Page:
Google tells Android developers to focus on making 64-bit apps, sets end date for 32-bit support

Google tells Android developers to focus on making 64-bit apps, sets end date for 32-bit support
As mobile technology advances, even budget smartphones have multi-core CPUs and a couple of gigabytes of RAM, making them far more capable than their predecessors in the low-end market bracket. In pace with the industry’s development, Google has decided that it’s high time for its mobile operating system to work exclusively with 64-bit apps. Or at least to start the move towards that goal.

How will that affect you, the user? In a good way, if app creators are diligent about their software. Using the 64-bit architecture apps will be able to make use of your device’s full potential which means better performance and access to the latest hardware innovations.

The news shouldn’t come as a surprise to anyone involved in Android app development, considering it was first mentioned by Google back in 2017. What Google’s latest post on the Android Developers Blog does is put things into a stricter time-frame and add some guidelines for developers that might have trouble with the transition.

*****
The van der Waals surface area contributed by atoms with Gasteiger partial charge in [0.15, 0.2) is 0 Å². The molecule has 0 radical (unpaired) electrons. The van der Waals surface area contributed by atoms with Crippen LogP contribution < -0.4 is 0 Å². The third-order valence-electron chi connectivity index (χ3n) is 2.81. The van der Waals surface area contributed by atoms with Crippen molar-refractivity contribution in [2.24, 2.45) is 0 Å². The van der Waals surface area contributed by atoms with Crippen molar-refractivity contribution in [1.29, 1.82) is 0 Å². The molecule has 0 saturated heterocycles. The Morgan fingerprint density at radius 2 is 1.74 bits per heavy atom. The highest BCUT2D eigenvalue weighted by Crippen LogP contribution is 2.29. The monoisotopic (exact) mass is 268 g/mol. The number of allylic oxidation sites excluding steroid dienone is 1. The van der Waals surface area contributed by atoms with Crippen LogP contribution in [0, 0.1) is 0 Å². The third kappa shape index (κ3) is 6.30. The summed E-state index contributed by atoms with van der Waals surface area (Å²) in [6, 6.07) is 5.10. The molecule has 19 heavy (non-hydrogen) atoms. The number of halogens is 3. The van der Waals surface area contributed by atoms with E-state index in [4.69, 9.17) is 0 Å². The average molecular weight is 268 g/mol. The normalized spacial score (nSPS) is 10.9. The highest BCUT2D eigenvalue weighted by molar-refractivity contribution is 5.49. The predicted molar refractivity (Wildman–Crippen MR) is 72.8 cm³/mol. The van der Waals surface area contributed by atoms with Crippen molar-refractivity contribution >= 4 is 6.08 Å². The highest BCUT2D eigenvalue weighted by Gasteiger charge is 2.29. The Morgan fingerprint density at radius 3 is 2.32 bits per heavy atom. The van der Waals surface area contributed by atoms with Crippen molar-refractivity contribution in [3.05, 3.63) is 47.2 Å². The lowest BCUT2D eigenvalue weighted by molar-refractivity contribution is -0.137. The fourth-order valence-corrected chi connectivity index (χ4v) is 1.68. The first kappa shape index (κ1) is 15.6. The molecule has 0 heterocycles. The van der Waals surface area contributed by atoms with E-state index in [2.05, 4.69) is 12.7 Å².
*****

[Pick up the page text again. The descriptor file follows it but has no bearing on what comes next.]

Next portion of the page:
According to Google’s timeline, starting August 1, 2019, every new app that’s being added to the Play Store must have a 64-bit version. Same goes for any updates released for existing apps after that day. Google’s making an exception for some games that are relying on Unity 5.6 or older engines since its developers only recently added 64-bit support and the transition involves a lot more work than your average Android app.

Google will continue to support both 32 and 64-bit versions of Play Store apps and games for two more years and on August 1, 2021, will remove all apps that don’t have a 64-bit version. The requirement won’t apply for Wear OS devices and Android TV, which don’t support 64-bit code.